[thelist] RE: Can cookies be faked?

John.Brooking at NA.SAPPI.COM John.Brooking at NA.SAPPI.COM
Thu Oct 9 06:01:18 CDT 2003

Thank you, Simon, for that enlightening reply. That's a definate security
must-know. (I know, I really must take a class.) Can I ask a follow-up?

The fuller context of my question is that I have a CGI application (Perl)
and I want to control access to the scripts in the /cgi-bin. So far I have
not added much security to it at the application level. It sounds like the
standard approach to security in this situation would be implement a login
screen and check usernames and passwords. If the login succeeds, then give
them the session cookie.

If I'm lazy and don't want to go to the trouble (hypothetically-speaking of
course -- if I must do the login/session thing, I will), what about the
following scenario? I use directory security (such as .htaccess with Apache,
or IIS equivalent) to put a "login" page in a protected directory. The login
page sets the cookie  (such as "authlevel=1"), and only server-side code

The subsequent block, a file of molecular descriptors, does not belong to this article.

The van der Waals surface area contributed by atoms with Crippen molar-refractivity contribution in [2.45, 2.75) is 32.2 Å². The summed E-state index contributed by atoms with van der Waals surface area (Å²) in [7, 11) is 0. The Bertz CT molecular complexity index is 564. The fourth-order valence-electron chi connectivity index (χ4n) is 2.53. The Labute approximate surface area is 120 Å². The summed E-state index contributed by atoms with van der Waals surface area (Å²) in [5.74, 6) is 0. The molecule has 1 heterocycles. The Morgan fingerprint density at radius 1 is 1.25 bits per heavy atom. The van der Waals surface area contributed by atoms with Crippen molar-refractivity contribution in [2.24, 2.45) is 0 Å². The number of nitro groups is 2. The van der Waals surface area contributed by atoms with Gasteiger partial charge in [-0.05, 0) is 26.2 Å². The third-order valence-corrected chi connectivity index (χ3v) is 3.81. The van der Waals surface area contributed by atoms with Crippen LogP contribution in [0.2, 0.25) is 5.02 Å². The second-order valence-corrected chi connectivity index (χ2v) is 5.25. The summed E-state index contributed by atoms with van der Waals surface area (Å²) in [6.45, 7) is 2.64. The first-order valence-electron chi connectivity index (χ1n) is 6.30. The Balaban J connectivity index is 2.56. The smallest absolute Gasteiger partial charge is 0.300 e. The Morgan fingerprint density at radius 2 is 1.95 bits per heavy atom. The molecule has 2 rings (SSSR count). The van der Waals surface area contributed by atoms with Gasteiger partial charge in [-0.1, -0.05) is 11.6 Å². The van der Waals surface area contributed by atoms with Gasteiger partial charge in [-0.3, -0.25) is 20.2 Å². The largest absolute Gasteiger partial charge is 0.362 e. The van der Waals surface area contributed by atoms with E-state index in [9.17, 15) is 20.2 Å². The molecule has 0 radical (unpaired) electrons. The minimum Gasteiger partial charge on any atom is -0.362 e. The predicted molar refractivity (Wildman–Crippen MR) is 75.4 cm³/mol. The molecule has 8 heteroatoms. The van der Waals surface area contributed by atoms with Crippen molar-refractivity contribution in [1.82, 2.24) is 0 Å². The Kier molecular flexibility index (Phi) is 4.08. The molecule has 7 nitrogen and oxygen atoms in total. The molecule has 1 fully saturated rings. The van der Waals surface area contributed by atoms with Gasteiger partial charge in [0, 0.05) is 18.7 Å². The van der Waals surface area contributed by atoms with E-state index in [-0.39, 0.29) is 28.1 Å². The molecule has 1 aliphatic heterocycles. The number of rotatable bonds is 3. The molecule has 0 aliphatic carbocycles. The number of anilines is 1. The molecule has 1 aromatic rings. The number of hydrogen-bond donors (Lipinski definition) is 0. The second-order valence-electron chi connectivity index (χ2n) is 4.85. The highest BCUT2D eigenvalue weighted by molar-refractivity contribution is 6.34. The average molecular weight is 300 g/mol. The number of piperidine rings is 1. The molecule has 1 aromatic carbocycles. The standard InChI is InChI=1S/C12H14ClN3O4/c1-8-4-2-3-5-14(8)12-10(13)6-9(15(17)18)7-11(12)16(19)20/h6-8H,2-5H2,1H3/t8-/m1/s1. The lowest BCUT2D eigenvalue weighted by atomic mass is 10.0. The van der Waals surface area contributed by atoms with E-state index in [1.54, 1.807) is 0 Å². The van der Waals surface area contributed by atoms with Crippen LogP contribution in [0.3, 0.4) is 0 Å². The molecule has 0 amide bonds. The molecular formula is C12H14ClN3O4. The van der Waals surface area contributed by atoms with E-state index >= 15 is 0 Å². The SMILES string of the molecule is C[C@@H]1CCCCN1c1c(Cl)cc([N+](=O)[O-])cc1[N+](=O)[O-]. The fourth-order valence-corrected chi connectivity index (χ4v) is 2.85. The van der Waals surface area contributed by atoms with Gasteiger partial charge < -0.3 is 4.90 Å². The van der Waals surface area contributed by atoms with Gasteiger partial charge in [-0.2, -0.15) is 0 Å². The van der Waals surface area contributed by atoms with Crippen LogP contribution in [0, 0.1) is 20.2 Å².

checks for it. This way, the cookie is still only available to those who
enter a password. I think I'm basically shifting the authentication off on
the web server itself, rather than including it in my application. If I set
the cookie in client-side JavaScript, as long as it's behind that protected
directory, then I also don't need another server-side script to worry about
anyone running. Does this sound like it would pass the test?

I realize it would not be as flexible, unless there is some way to get from
the web server what username was entered. I know in IIS you get an AUTH_USER
or some such variable. Does Apache also set such a thing as a result of
passing .htaccess protection?

- John
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